Player Absence and Internal Consistency

One of the hazards of roleplaying as a group activity springs from the fact that it requires a group, and requiring a group means requiring people’s schedules to line up. Needless to say, this doesn’t always work. People get dragged away for family events, overwhelmed by school or work, laid low by illness; sometimes someone can’t get transportation, or someone else had a previous engagement, or someone else really needs to stay home and take care of the pets/younger relatives/older relative. Occasionally it’s longer term, like a player’s work schedule messing with time zone alignment, or someone moving away or going off on foreign exchange. And sometimes people just blow it off, either short-term or long-term.

Photo by Jeff Hire

So what do you do when a character clearly exists, but the player’s not around to play him? Sure, in some games you can get away with “You find that some of your teammates have mysteriously vanished, and others have mysteriously appeared”, but if what you’re going for is internal consistency, that’s usually not going to fly.

Some groups just have the absent player’s character go mysteriously silent; sure, they’re around, but they don’t tend to say much, or they follow the group quietly and don’t do much else. While this does address the immediate issue of the character not being there, it can occasionally cause its own problems; what happens when a character who ordinarily would be fully involved in planning doesn’t have a player there to contribute? Or when a problem comes up that would actively involve them?

One method people take is having someone else play the character by proxy. This often falls to the game master, since she’s already taking care of every character who isn’t a PC, but might be handed off to a fellow player with a crib sheet in order to avoid overwhelming the GM. It’s a good technique in the short term, as it means you don’t have to figure out where the character went, allowing the player to come back and pick up where he left off. On the other hand, no two people see the same character the same way—and while most of the time this will just be a minor nuisance, people occasionally tell horror stories about characters being killed or rendered unconscious because they weren’t played the way the original player would have played them. A good thing? Not so much. Moreover, it requires coordination to pull off, and the other player variant may require telling secrets that wouldn’t otherwise have come up until later.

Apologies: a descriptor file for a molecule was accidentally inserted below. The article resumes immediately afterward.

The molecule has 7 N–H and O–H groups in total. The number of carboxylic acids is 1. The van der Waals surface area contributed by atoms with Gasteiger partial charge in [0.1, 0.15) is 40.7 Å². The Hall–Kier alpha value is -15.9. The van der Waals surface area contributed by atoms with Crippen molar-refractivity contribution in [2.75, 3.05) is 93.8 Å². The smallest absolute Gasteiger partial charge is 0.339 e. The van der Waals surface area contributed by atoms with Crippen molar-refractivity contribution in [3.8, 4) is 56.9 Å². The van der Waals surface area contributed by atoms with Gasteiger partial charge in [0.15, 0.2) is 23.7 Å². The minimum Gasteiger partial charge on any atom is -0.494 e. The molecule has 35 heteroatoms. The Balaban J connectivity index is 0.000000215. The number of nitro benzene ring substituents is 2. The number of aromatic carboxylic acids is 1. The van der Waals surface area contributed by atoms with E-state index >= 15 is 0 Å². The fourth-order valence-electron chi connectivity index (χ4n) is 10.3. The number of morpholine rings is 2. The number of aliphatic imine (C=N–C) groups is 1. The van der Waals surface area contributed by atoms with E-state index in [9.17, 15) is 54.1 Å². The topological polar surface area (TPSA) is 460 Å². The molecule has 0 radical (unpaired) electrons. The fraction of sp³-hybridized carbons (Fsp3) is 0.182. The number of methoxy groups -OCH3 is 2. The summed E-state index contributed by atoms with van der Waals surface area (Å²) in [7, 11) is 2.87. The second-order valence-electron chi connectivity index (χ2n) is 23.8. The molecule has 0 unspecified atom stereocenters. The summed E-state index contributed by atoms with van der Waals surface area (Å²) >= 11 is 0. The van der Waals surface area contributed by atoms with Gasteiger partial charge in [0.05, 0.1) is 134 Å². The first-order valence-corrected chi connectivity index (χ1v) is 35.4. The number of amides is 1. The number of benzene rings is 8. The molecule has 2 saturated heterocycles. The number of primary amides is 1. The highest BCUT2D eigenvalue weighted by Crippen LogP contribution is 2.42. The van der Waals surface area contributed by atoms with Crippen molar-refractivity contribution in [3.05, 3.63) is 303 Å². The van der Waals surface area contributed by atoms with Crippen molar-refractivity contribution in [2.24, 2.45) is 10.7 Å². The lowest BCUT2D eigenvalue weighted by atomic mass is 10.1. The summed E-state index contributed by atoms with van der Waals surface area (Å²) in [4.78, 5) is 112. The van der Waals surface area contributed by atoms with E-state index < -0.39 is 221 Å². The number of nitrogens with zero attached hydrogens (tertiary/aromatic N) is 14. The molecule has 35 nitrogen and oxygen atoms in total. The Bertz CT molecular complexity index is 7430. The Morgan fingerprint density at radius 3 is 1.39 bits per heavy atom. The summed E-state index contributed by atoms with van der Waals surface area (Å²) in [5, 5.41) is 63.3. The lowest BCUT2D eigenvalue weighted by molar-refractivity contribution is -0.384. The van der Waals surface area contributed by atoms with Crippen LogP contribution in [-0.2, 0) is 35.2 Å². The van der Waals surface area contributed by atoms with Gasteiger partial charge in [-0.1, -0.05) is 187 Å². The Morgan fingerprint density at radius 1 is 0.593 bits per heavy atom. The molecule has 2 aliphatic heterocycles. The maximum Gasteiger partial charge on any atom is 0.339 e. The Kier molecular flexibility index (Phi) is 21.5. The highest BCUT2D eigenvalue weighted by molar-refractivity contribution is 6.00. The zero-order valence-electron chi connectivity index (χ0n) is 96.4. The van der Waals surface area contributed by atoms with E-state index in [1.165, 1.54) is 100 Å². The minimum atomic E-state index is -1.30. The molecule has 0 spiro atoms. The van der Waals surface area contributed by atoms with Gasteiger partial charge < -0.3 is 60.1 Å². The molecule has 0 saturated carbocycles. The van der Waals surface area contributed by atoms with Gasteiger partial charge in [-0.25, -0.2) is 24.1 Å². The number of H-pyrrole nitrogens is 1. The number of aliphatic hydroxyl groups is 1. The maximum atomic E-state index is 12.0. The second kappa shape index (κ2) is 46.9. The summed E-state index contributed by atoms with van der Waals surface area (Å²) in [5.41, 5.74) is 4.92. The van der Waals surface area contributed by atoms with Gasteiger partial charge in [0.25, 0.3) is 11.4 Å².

Some groups have the character himself removed from the situation, possibly even making his removal a plot point. I’ve seen a number of forms of this myself, with future absentees being abducted, given alternate errands to do, put in magical stasis—heck, when I got a job that kept me away from one of my play-by-chats, my character was written out of the story for several months by having him pass out through magical backlash after channeling the spirit of a murdered woman. Though making it a plot point makes it easier for internal consistency, it can be difficult for the absentee player; what happens if he gets back and the conditions for his character’s return haven’t been reached yet? Or what if he’s gone too long?

And of course, many people’s solution to permanent absences (most often a player moving away or losing interest) is to kill the character in question. On one level, this works; nobody has to learn how to play the absentee character, and it explains why the character is gone. On the other hand, it has its own difficulties. The character isn’t just going to die out of nowhere, and his teammates are probably going to have something to say about his death (I had a friend who nearly lost one of her characters trying to save the life of a character who was being deliberately killed off and hadn’t told her; awkward situation to say the least). Moreover, the character might be a link to some of the other NPCs, or otherwise important to the game, and would be more useful alive than dead. And what happens if someone finds a way for the player to come back?

I’ve seen all of these work, in one circumstance or another. Which technique works for you?

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